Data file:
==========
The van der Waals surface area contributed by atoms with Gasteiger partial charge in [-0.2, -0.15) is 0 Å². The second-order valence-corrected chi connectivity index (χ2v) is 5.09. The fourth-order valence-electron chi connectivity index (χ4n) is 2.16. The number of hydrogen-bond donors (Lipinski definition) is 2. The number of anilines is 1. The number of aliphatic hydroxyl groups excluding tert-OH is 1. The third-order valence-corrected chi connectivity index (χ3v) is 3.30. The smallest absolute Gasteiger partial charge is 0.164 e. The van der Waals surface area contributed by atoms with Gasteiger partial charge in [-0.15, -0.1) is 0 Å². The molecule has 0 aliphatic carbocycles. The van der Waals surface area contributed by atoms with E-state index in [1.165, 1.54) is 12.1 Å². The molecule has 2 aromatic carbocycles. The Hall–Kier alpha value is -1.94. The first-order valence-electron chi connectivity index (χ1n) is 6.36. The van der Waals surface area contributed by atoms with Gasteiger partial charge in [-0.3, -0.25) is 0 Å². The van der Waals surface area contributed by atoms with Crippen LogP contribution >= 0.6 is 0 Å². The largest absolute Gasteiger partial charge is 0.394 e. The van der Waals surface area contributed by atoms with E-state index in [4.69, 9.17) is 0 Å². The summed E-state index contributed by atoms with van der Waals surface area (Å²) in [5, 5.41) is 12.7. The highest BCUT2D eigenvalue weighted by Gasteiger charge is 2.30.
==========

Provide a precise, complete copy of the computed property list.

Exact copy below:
The van der Waals surface area contributed by atoms with Gasteiger partial charge in [-0.2, -0.15) is 0 Å². The second-order valence-corrected chi connectivity index (χ2v) is 5.09. The fourth-order valence-electron chi connectivity index (χ4n) is 2.16. The number of hydrogen-bond donors (Lipinski definition) is 2. The number of anilines is 1. The number of aliphatic hydroxyl groups excluding tert-OH is 1. The third-order valence-corrected chi connectivity index (χ3v) is 3.30. The smallest absolute Gasteiger partial charge is 0.164 e. The van der Waals surface area contributed by atoms with Gasteiger partial charge in [-0.15, -0.1) is 0 Å². The molecule has 0 aliphatic carbocycles. The van der Waals surface area contributed by atoms with E-state index in [1.165, 1.54) is 12.1 Å². The molecule has 2 aromatic carbocycles. The Hall–Kier alpha value is -1.94. The first-order valence-electron chi connectivity index (χ1n) is 6.36. The van der Waals surface area contributed by atoms with Gasteiger partial charge in [-0.3, -0.25) is 0 Å². The van der Waals surface area contributed by atoms with Crippen LogP contribution >= 0.6 is 0 Å². The largest absolute Gasteiger partial charge is 0.394 e. The van der Waals surface area contributed by atoms with E-state index in [4.69, 9.17) is 0 Å². The summed E-state index contributed by atoms with van der Waals surface area (Å²) in [5, 5.41) is 12.7. The highest BCUT2D eigenvalue weighted by Gasteiger charge is 2.30.